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Efficiency of partner choice and sanctions in Lotus is not altered by nitrogen fertilization.

Authors
  • Regus, John U
  • Gano, Kelsey A
  • Hollowell, Amanda C
  • Sachs, Joel L
Type
Published Article
Journal
Proceedings of The Royal Society B Biological Sciences
Publisher
The Royal Society
Publication Date
Apr 22, 2014
Volume
281
Issue
1781
Pages
20132587–20132587
Identifiers
DOI: 10.1098/rspb.2013.2587
PMID: 24573843
Source
Medline
Keywords
License
Unknown

Abstract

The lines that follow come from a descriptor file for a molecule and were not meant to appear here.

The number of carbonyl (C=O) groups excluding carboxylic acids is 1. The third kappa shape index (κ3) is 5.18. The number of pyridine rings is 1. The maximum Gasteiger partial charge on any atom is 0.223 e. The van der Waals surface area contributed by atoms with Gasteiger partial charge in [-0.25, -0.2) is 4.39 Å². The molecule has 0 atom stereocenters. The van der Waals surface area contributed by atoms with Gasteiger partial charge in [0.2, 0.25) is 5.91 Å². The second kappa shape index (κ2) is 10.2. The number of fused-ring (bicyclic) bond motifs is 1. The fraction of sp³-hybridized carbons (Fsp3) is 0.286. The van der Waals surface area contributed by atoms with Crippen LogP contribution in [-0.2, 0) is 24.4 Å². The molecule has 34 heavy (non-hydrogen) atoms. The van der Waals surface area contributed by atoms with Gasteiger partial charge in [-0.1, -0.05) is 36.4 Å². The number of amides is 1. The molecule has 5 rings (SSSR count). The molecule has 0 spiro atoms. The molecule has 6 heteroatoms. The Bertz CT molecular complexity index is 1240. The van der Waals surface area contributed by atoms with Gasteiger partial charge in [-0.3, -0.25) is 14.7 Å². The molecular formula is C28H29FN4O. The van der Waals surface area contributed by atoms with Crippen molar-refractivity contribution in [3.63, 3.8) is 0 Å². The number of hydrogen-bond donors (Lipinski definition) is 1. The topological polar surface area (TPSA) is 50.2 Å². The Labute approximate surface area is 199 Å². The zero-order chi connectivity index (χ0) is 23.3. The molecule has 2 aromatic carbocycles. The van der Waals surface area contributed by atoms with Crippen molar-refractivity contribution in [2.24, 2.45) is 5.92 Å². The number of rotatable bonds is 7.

Eukaryotic hosts must exhibit control mechanisms to select against ineffective bacterial symbionts. Hosts can minimize infection by less-effective symbionts (partner choice) and can divest of uncooperative bacteria after infection (sanctions). Yet, such host-control traits are predicted to be context dependent, especially if they are costly for hosts to express or maintain. Legumes form symbiosis with rhizobia that vary in symbiotic effectiveness (nitrogen fixation) and can enforce partner choice as well as sanctions. In nature, legumes acquire fixed nitrogen from both rhizobia and soils, and nitrogen deposition is rapidly enriching soils globally. If soil nitrogen is abundant, we predict host control to be downregulated, potentially allowing invasion of ineffective symbionts. We experimentally manipulated soil nitrogen to examine context dependence in host control. We co-inoculated Lotus strigosus from nitrogen depauperate soils with pairs of Bradyrhizobium strains that vary in symbiotic effectiveness and fertilized plants with either zero nitrogen or growth maximizing nitrogen. We found efficient partner choice and sanctions regardless of nitrogen fertilization, symbiotic partner combination or growth season. Strikingly, host control was efficient even when L. strigosus gained no significant benefit from rhizobial infection, suggesting that these traits are resilient to short-term changes in extrinsic nitrogen, whether natural or anthropogenic.

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